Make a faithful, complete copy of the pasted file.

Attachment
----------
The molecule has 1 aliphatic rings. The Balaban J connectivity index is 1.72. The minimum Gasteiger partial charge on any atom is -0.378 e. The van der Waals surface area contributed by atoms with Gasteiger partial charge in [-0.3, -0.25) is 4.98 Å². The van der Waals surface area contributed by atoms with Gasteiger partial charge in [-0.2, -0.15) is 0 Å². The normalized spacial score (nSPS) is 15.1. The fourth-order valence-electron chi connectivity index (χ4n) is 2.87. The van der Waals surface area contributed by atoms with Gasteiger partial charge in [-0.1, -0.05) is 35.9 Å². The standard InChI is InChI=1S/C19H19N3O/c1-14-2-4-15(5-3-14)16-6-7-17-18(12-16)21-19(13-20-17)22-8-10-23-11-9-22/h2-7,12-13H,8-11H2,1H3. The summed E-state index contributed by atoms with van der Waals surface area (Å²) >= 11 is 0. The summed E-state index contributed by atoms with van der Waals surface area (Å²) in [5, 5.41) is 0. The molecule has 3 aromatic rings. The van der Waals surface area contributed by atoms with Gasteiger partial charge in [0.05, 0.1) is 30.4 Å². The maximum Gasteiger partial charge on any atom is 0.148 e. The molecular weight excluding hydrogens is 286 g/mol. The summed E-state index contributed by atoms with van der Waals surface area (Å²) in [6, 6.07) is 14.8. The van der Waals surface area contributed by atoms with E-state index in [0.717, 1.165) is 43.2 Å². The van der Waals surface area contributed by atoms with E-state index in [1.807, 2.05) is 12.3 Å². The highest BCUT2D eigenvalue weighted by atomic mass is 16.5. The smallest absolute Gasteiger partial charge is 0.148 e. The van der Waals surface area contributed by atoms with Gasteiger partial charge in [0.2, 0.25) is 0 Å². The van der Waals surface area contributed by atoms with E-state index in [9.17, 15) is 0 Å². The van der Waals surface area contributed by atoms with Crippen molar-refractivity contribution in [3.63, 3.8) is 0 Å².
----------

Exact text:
The molecule has 1 aliphatic rings. The Balaban J connectivity index is 1.72. The minimum Gasteiger partial charge on any atom is -0.378 e. The van der Waals surface area contributed by atoms with Gasteiger partial charge in [-0.3, -0.25) is 4.98 Å². The van der Waals surface area contributed by atoms with Gasteiger partial charge in [-0.2, -0.15) is 0 Å². The normalized spacial score (nSPS) is 15.1. The fourth-order valence-electron chi connectivity index (χ4n) is 2.87. The van der Waals surface area contributed by atoms with Gasteiger partial charge in [-0.1, -0.05) is 35.9 Å². The standard InChI is InChI=1S/C19H19N3O/c1-14-2-4-15(5-3-14)16-6-7-17-18(12-16)21-19(13-20-17)22-8-10-23-11-9-22/h2-7,12-13H,8-11H2,1H3. The summed E-state index contributed by atoms with van der Waals surface area (Å²) >= 11 is 0. The summed E-state index contributed by atoms with van der Waals surface area (Å²) in [5, 5.41) is 0. The molecule has 3 aromatic rings. The van der Waals surface area contributed by atoms with Gasteiger partial charge in [0.05, 0.1) is 30.4 Å². The maximum Gasteiger partial charge on any atom is 0.148 e. The molecular weight excluding hydrogens is 286 g/mol. The summed E-state index contributed by atoms with van der Waals surface area (Å²) in [6, 6.07) is 14.8. The van der Waals surface area contributed by atoms with E-state index in [0.717, 1.165) is 43.2 Å². The van der Waals surface area contributed by atoms with E-state index in [1.807, 2.05) is 12.3 Å². The highest BCUT2D eigenvalue weighted by atomic mass is 16.5. The smallest absolute Gasteiger partial charge is 0.148 e. The van der Waals surface area contributed by atoms with Gasteiger partial charge in [0.2, 0.25) is 0 Å². The van der Waals surface area contributed by atoms with E-state index in [9.17, 15) is 0 Å². The van der Waals surface area contributed by atoms with Crippen molar-refractivity contribution in [3.63, 3.8) is 0 Å².